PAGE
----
“If you really want something, you can make it happen.” – Cher
“I don’t have time.” We’ve probably all said it, but we’ve definitely all heard others say it, a lot. The busy response is a crutch, go-to phrase. I consciously try not to say I don’t have time for something, because let’s be honest… It’s not about having time. It’s about making time! We all have the same amount of time, but we aren’t mindful of how we use our time. In such a hectic world, priorities get lost, and the mundane routine takes over.
I don’t have time to work out.
- It’s an excuse.
- It’s an easy way out.
- How long can you keep saying it?
- Even though I don’t necessarily say I don’t have time to work out, I often wonder to myself how I can fit it into my schedule.
- When I do work it in, I have more energy and feel better, so it begins to get easier.
- It’s easier to keep saying you don’t have time, rather than take the first step to make the change.
I don’t have time to see friends and family.
- I’ve heard people say they don’t have time for their friends or family, usually due to work schedules and what they “need” to fit in each day.
- Stop putting work and your career first. It won’t be worth it later in life.
- Closing off from friends doesn’t help, since ultimately, they are the ones who tend to uplift and make us feel happy and fulfilled.
- Friends and family fill a void your career will not.
- Saying you don’t need friends in your life is just another poor excuse!
I don’t have time to travel.
- Take the time off work. You will regret it, if you never take a trip or weekend away.
- You CAN leave your responsibilities, even if it’s just for a few days.
- You are replaceable, and the company or business will still continue without you for a little while.
- If you don’t have enough vacation time, it may be worth taking a few unpaid days. Never taking time off can lead to illness and being run-down, which means you can’t be productive anyway!
- Don’t have the money? See if you know someone who has a beach house, or rent a budget-friendly Airbnb for a few days. You don’t spend most of your time inside, depending on where you go, so it’s okay if it’s not a top-rated hotel.
I don’t have time to clean the house.
- You don’t have time after working all day. Schedule 10–15 minutes after work, before sitting down, to clean up, dust, or vacuum, a few days during the week. A little each day saves time on the weekend!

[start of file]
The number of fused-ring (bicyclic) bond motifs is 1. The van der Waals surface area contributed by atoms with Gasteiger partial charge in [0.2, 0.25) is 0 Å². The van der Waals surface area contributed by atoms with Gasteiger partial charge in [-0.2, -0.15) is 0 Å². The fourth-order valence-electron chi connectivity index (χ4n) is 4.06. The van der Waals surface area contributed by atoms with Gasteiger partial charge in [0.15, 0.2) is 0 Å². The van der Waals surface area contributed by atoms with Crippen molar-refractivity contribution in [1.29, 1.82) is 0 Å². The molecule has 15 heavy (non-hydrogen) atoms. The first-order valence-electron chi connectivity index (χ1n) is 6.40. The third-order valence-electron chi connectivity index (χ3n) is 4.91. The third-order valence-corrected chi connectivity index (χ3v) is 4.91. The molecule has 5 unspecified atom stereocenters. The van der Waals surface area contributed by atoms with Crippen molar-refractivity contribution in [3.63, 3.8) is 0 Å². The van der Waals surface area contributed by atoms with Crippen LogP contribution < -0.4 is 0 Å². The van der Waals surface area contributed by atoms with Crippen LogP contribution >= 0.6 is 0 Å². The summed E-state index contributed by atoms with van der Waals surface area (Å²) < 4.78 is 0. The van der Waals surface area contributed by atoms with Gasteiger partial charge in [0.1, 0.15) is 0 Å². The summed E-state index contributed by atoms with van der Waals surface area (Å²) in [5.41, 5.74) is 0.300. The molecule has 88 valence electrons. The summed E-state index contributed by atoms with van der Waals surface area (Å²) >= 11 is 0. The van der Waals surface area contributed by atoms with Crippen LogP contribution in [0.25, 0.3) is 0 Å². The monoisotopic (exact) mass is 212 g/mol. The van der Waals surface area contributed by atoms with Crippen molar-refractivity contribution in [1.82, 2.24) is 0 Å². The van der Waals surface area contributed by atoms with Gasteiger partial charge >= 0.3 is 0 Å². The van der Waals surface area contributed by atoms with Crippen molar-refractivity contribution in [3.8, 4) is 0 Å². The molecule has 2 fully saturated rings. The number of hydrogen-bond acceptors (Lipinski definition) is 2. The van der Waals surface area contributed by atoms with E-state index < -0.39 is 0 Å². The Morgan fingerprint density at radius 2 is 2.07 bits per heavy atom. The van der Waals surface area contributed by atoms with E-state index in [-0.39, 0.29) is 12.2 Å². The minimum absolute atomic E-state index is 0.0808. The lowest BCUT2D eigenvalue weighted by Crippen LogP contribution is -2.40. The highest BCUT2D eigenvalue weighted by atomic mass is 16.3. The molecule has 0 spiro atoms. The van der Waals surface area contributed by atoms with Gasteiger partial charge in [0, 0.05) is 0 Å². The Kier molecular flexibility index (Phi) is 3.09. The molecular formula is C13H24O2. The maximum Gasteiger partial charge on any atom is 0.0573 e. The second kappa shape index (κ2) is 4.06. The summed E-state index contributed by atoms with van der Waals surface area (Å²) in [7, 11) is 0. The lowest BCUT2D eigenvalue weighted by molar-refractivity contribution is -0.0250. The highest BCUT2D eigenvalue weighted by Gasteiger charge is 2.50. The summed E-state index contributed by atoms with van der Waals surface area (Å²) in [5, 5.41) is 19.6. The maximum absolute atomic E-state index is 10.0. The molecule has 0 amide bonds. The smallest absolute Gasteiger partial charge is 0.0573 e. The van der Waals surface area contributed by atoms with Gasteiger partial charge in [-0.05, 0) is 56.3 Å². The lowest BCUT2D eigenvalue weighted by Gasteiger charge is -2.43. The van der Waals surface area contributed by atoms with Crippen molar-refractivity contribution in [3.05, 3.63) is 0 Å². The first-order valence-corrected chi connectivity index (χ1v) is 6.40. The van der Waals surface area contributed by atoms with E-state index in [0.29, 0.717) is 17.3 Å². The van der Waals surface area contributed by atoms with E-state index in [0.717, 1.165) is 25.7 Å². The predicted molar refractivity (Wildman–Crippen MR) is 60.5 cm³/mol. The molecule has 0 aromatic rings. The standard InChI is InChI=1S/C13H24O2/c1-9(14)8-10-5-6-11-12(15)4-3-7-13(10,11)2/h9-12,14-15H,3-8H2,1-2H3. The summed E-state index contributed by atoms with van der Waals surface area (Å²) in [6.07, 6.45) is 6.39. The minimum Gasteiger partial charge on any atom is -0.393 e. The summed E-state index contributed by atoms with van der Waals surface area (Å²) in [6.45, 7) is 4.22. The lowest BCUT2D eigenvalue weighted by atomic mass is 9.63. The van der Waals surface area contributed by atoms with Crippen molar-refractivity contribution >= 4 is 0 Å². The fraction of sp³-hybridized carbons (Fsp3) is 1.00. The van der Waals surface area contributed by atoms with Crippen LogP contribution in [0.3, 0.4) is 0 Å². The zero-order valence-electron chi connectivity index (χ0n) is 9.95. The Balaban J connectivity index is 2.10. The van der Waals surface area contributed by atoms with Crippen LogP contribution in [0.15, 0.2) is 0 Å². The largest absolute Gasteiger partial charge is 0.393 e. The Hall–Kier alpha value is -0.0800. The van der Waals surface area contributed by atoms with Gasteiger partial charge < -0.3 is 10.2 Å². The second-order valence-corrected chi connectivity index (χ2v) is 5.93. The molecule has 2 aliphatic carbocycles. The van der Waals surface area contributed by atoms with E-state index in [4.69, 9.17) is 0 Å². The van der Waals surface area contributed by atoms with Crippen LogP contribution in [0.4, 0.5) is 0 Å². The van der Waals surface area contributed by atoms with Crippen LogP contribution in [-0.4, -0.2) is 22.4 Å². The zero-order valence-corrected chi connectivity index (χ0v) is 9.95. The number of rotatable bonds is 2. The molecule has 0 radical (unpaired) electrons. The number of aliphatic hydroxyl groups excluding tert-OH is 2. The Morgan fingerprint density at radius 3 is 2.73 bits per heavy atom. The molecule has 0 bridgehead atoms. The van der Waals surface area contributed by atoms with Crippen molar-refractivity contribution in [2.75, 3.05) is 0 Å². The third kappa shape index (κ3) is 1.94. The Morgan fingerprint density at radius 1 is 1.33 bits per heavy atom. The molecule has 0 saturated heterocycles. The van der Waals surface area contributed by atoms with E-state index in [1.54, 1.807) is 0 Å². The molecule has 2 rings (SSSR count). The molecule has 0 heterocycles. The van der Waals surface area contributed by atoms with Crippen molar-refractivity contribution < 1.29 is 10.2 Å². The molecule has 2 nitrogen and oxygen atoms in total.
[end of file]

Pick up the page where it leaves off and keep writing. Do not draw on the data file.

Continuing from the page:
- If you don’t know where to start, pick one room or section of the house at a time.
- You aren’t “good” at cleaning. There’s no perfect way. Find a way which works for you and your family. Don’t stress about the whole house. Just focus on keeping things neat and clutter-free throughout the week.
- Maybe you have too many commitments. If you find yourself having some weeks when you are over-committed, try to choose one day — maybe over the weekend — to catch up on several chores in one chunk of time.
I don’t have time to eat healthy.
- If you find meal prepping overwhelming or impossible, simply try to plan lunch ahead of time for one or two days of the week. Small steps will make it feel achievable.
- Planning can be hard, when it comes to eating out or while working full-time. Start with a few swaps you can make throughout the week. If you go out, maybe you can get a side salad, instead of a side of fries, or water instead of soda.
- Finding recipes and shopping for the food to make them is time-consuming. Again, starting slow is key. I pick one or two to start, and it makes me feel like I can do it successfully!
Maybe saying “I don’t have time,” has become a habit, but it’s not too late to break it. It’s a really bad excuse, used when someone asks if you have accomplished something or one you may offer voluntarily, when feeling guilty for not succeeding in sticking with a habit. I’ve struggled with this myself in the last few years, and recently, it took a week I had off from work to refocus my energy and reprioritize what I needed to put first. Time off can work wonders for your mind!